This was all before Hideo Nomo became a sensation in 1995 and opened the pipeline of Japanese talent to the US. Murakami wasn’t just the first Japanese Major League player, he was the only Japanese player. An oddity before we figured out how to deal with translators and not part of any legacy. Post-Nomo? Now he has a legacy and the Giants can claim to have been the first, three decades before anyone else. And as a nikkei Giants fan, this makes me happy.
Learning about Murakami also takes me into learning more about how players move from Japan to the US. I also really enjoyed learning about other Japanese players in the Giants’ farm system during the same era. As someone who’s followed international soccer for a couple decades, it’s interesting to me how different everything is with baseball. As baseball gets increasingly international with professional leagues abroad where the quality is at least as good as American minor leagues it’s going to be very interesting to see how these rules develop.
All this made me curious about whether Murakami had ever appeared on a baseball card. When I found out that he had appeared on only one I felt compelled to track it down. I’m a little sad that he doesn’t get his own card, but the photo is good and the 1965 design is fantastic so I can’t complain.
I’ve also learned a lot about baseball’s labor history since I was a kid. When I was little I found the contract holdouts and concerns about money to be absurd and frustrating. I eventually came to realize that my sympathies should be with the players even while the strike in 1994 broke me of both my baseball habit and my card-collecting habit.
I was surprised to discover that Topps had made a Marvin Miller card in 2005. I’m even more surprised to learn that it’s part of their Fan Favorites line. This speaks very well of baseball fans since Miller ushered in a lot of things which, on the surface, fans love to complain about.
Still, aside from the moral issues of treating labor fairly, fans have a lot to thank Miller for too. For all the complaints about contracts and mercenaries, the flip side is being able to fantasize about free agent signings and the idea that any player can move to whatever team he wants to play for.
I found it interesting that Topps chose to use its 1970 design for Miller card. Miller had already taken it to Topps with a player boycott in 1967 and 1968 so any of those years could’ve worked. But going with 1970 means that Topps is referencing the Curt Flood issue.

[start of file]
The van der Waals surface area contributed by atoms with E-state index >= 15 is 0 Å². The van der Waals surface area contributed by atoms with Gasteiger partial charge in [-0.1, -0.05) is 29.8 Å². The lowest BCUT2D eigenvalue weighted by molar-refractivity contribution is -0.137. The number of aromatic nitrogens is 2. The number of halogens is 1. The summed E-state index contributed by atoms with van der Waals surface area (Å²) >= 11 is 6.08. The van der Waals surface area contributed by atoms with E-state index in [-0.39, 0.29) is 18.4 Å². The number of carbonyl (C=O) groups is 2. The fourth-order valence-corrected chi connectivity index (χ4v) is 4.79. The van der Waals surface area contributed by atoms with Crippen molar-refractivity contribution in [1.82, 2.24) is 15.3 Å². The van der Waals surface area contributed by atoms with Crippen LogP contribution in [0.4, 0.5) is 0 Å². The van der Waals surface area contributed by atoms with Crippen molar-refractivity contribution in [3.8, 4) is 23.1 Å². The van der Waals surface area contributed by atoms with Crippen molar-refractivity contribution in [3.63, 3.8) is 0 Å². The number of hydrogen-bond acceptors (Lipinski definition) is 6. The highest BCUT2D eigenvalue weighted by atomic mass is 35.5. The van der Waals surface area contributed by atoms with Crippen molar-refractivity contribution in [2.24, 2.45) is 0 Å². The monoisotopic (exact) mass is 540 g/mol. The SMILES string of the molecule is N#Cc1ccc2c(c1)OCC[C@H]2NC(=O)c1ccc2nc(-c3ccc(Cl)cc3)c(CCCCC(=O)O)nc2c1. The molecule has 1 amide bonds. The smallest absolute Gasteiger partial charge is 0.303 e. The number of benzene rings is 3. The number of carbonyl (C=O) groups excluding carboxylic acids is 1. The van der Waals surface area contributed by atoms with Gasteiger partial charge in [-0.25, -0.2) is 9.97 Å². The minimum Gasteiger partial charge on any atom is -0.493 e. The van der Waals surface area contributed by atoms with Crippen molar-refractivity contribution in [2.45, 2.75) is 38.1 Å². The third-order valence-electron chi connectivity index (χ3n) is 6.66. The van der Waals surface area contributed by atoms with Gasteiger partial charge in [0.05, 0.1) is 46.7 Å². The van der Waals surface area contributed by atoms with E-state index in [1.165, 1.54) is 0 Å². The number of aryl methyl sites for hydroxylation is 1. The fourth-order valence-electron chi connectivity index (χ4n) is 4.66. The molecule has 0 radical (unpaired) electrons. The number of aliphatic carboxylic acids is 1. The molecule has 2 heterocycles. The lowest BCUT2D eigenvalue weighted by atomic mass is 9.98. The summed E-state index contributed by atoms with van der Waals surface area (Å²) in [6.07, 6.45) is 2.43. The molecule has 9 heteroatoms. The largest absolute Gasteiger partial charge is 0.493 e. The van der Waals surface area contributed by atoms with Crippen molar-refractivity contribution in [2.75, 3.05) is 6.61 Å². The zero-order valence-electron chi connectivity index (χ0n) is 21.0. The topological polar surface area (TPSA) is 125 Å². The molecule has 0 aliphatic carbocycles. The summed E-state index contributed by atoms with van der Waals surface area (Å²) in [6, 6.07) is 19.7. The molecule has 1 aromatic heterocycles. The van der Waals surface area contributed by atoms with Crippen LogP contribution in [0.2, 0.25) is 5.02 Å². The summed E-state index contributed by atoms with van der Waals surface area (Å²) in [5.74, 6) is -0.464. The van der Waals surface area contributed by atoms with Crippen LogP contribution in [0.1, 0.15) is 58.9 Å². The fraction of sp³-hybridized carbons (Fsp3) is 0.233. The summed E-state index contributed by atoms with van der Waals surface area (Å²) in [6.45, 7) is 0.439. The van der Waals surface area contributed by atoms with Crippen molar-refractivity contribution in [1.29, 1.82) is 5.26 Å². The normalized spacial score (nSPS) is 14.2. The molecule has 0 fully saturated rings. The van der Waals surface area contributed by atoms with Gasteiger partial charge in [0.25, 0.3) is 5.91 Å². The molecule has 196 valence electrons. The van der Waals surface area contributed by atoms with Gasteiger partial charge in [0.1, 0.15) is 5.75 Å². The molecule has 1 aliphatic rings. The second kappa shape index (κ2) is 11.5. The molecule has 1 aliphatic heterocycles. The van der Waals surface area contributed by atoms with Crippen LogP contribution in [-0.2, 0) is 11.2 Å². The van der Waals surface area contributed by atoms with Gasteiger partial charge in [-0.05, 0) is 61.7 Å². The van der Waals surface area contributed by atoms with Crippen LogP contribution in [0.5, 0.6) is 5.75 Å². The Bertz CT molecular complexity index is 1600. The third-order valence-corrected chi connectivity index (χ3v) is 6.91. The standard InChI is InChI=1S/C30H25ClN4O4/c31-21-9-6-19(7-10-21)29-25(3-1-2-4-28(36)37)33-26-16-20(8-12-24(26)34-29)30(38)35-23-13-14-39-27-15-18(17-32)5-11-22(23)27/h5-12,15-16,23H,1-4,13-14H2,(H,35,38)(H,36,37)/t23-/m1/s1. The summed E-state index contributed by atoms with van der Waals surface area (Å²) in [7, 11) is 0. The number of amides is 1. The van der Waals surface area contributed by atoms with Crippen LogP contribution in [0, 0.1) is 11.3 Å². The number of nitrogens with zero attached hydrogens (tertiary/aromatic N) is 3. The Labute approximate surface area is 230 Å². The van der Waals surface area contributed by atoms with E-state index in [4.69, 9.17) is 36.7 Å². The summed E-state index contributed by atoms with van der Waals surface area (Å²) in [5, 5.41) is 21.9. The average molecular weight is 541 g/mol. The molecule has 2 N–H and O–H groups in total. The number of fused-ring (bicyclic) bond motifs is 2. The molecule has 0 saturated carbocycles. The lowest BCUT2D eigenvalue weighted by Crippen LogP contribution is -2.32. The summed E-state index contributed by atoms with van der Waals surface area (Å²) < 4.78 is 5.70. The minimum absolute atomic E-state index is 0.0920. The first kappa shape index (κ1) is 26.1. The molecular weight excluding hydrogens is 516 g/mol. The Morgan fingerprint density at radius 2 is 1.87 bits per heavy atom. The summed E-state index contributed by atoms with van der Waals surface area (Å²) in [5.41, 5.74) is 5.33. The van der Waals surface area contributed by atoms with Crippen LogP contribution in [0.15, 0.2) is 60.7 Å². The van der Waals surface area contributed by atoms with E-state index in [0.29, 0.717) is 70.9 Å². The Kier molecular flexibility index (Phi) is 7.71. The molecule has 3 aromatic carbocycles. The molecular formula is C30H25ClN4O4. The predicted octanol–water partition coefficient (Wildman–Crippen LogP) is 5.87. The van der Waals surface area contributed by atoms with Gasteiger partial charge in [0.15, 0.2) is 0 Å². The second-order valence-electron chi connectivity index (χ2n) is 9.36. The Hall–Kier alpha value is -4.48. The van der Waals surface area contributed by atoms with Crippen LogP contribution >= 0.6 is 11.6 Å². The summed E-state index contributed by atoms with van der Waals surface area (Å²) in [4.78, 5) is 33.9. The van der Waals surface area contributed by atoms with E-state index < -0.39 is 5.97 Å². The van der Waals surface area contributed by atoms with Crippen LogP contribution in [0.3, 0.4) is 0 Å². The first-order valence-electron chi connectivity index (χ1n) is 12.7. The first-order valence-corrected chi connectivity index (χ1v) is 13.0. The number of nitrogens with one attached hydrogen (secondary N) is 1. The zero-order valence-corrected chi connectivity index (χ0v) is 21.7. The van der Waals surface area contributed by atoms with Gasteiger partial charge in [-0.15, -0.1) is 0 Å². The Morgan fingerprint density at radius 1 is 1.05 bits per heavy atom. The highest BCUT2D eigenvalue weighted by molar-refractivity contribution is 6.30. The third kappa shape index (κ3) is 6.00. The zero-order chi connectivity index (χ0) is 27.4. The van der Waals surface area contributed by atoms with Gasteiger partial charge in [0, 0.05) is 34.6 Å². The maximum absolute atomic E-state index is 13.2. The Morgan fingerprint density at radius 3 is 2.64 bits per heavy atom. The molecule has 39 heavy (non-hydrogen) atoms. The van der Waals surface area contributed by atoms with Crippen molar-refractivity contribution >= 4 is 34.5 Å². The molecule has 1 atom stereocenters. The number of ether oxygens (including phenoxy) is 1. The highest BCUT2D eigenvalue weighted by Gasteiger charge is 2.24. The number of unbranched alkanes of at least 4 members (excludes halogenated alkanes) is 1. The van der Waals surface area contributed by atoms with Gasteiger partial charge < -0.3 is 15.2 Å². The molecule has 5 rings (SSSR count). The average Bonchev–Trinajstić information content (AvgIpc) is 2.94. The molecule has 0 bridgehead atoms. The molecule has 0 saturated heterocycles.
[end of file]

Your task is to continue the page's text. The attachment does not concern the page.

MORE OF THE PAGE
Which meant that I found myself checking for Curt Flood cards. Specifically for 1969 when he has traded. I couldn’t pass up the 1970 card because of how wrong it is to show him playing for a team that he not only never played for, but which he refused to play for and went to the Supreme Court to avoid playing for. And the 1971 card completes the set since it’s the team he eventually chose to play for.
I wish the 1969 card had a better photo. I know that 1969 was hampered as a set because of aforementioned player boycott of Topps so it’s possible that Topps just didn’t have a good photo of Flood on hand. Though given the nature of what happened to Flood, the eyeroll/no fucks given expression is also appropriate. The 1970 and 1971 photos are typical “hide the hat logo in case he changes teams” shots. I like that in 1971 he looks somewhat relieved even though he has about to retire.
It’s a shame how little this side of baseball history gets covered. Ball Four* touched on it but the timing is off in that it occurs before the main conflict and then all the afterwords are more about Bowie Kuhn and Marvin Miller and the concept of how the owners could’ve avoided free agency by being slightly more generous with salaries and meal money.
*Now there’s another theme for card collecting I might run down some day.
And that’s kind of the thing. Flood was objecting to being bought and sold as if he were a piece of property. This wasn’t exactly about free agency—which Flood eventually got by sitting out all of the 1970 season—but it signaled to the players where that fight would have to be fought.
So on to Andy Messersmith and Dave McNally and the Seitz decision in 1975. The courts turned out not be the best place to fight labor issues but the National Labor Relations Board was. It still amazes me that none of this history is really mentioned anywhere. In soccer, free agency is named after the player who fought for it. In baseball, there’s no similar reference that suggests how things changed to become the way they are today.
Something about the spring-training glow in these photos perfectly complements the garish card design. We’ve got foliage and palm trees in the background. Process colors being run at 100% by themselves for maximum brightness. These are cards which are very much of their time.
I’ll eventually get 1976 and 1977 Messersmith cards. Unlike with Flood where the card the year after the fight tells part of the story, the 1976 Messersmith card is kind of redundant to the 195 one. His 1977 card though features him with the Braves, the team he signed for as a free agent in 1976.